The purpose is to ensure that a car design can pass a regulatory test first time and not run the risk of an expensive failure, according to Donal Mcnally, joint head of the Bioengineering Research Group at the University of Nottingham in the UK. "You could use software with models of crash test dummies to fine tune the time after an impact that an airbag is fired," he says. "That way you can find the optimal time to ensure you pass the regulations."
Ultimately these developments should make cars far safer. In addition, it raises the possibility of creating different versions of the same car for different markets. This would be expensive, but could result in cars sold in Japan being optimized for the safety of older people, while cars for the Chinese market could be designed for the safety of people who are, on average, smaller than Americans.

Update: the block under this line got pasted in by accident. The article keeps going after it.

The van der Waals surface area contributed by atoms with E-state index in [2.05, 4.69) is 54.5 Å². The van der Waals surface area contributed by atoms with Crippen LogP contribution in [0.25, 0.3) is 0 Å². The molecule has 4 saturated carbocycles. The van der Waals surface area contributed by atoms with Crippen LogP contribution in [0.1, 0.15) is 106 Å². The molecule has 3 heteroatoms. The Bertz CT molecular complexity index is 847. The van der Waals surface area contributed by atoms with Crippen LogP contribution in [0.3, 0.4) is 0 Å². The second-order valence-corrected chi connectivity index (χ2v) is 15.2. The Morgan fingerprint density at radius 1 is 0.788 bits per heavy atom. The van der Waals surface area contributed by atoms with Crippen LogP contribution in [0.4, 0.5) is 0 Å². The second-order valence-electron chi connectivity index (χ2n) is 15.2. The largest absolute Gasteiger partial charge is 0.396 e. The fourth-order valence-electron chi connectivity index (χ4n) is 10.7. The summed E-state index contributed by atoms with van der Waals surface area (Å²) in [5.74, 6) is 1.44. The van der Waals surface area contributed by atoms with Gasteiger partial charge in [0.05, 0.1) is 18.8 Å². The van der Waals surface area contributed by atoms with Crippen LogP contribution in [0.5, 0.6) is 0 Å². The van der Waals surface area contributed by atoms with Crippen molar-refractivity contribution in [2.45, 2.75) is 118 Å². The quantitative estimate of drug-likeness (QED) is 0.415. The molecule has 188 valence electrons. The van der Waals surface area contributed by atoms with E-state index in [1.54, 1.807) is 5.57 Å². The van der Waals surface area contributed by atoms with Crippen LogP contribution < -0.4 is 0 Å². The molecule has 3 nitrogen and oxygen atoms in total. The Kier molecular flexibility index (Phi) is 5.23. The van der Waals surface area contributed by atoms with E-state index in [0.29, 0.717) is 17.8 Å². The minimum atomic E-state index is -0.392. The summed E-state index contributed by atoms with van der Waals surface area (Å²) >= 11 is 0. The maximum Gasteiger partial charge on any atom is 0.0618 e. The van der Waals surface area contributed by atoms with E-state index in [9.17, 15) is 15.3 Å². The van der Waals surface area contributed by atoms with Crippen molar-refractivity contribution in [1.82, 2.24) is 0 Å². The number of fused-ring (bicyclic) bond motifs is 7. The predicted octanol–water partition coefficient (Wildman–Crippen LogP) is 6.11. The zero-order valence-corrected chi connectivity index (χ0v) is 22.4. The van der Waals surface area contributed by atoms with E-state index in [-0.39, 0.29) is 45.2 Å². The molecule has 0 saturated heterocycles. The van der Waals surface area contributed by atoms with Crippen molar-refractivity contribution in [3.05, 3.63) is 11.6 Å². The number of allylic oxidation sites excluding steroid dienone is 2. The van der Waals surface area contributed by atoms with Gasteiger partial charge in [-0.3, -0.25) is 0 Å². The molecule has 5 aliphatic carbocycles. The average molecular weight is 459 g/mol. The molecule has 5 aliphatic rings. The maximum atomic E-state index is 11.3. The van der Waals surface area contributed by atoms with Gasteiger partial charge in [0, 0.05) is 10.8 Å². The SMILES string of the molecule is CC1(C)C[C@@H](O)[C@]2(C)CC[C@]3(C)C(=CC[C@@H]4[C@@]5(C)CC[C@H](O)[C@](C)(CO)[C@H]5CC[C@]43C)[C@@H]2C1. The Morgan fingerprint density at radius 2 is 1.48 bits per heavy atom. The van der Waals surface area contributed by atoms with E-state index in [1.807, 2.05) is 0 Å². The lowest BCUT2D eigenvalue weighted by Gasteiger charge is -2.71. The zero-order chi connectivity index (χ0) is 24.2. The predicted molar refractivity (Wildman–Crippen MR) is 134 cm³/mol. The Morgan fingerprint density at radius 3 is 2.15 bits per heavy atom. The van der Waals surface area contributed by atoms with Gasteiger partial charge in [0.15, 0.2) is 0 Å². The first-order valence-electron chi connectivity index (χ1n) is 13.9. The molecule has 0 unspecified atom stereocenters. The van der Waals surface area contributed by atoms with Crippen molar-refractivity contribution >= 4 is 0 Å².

The work also may find its way into other parts of our lives, making an appearance on televisions or computer screens. "We are excited about the possibility of computer games companies using our human models," Dr Gayzick explains. "They have their own models already, but their movements are not as realistic, and they are not internally accurate."
That could be good news for gamers, but less so for the virtual humans themselves. After escaping repeated car crashes, they would be thrown into worlds of dragons, monsters or flesh eating zombies. Faced with that possibility, perhaps the idea of Hybrid III’s quiet retirement does not sound so bad after all.